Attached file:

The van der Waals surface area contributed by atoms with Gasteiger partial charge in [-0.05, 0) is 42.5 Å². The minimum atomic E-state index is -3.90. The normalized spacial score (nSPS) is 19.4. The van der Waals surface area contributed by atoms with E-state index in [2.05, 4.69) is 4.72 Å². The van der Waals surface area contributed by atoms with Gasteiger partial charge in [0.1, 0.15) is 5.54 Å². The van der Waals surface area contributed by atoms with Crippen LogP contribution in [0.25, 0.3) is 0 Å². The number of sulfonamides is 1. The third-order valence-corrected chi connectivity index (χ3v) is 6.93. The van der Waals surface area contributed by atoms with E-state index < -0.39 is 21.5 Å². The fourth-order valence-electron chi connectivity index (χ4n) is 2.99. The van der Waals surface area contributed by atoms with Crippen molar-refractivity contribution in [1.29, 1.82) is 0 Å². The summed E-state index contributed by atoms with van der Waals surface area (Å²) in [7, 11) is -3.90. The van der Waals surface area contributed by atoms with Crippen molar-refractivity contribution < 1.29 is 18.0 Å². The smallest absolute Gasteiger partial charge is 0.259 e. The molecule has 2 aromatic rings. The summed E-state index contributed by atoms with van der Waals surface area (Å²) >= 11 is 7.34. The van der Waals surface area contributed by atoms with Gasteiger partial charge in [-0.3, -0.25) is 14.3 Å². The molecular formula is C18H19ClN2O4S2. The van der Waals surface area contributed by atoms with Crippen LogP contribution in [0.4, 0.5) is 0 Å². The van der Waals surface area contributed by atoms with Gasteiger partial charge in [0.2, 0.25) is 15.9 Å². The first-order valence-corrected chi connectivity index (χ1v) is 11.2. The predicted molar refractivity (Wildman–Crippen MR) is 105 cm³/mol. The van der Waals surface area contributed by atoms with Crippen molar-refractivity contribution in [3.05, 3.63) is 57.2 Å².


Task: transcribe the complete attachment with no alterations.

The van der Waals surface area contributed by atoms with Gasteiger partial charge in [-0.05, 0) is 42.5 Å². The minimum atomic E-state index is -3.90. The normalized spacial score (nSPS) is 19.4. The van der Waals surface area contributed by atoms with E-state index in [2.05, 4.69) is 4.72 Å². The van der Waals surface area contributed by atoms with Gasteiger partial charge in [0.1, 0.15) is 5.54 Å². The van der Waals surface area contributed by atoms with Crippen LogP contribution in [0.25, 0.3) is 0 Å². The number of sulfonamides is 1. The third-order valence-corrected chi connectivity index (χ3v) is 6.93. The van der Waals surface area contributed by atoms with E-state index < -0.39 is 21.5 Å². The fourth-order valence-electron chi connectivity index (χ4n) is 2.99. The van der Waals surface area contributed by atoms with Crippen molar-refractivity contribution in [1.29, 1.82) is 0 Å². The summed E-state index contributed by atoms with van der Waals surface area (Å²) in [7, 11) is -3.90. The van der Waals surface area contributed by atoms with Crippen molar-refractivity contribution < 1.29 is 18.0 Å². The smallest absolute Gasteiger partial charge is 0.259 e. The molecule has 2 aromatic rings. The summed E-state index contributed by atoms with van der Waals surface area (Å²) >= 11 is 7.34. The van der Waals surface area contributed by atoms with Gasteiger partial charge in [-0.3, -0.25) is 14.3 Å². The molecular formula is C18H19ClN2O4S2. The van der Waals surface area contributed by atoms with Crippen LogP contribution in [0.4, 0.5) is 0 Å². The van der Waals surface area contributed by atoms with Gasteiger partial charge in [0.2, 0.25) is 15.9 Å². The first-order valence-corrected chi connectivity index (χ1v) is 11.2. The predicted molar refractivity (Wildman–Crippen MR) is 105 cm³/mol. The van der Waals surface area contributed by atoms with Crippen molar-refractivity contribution in [3.05, 3.63) is 57.2 Å².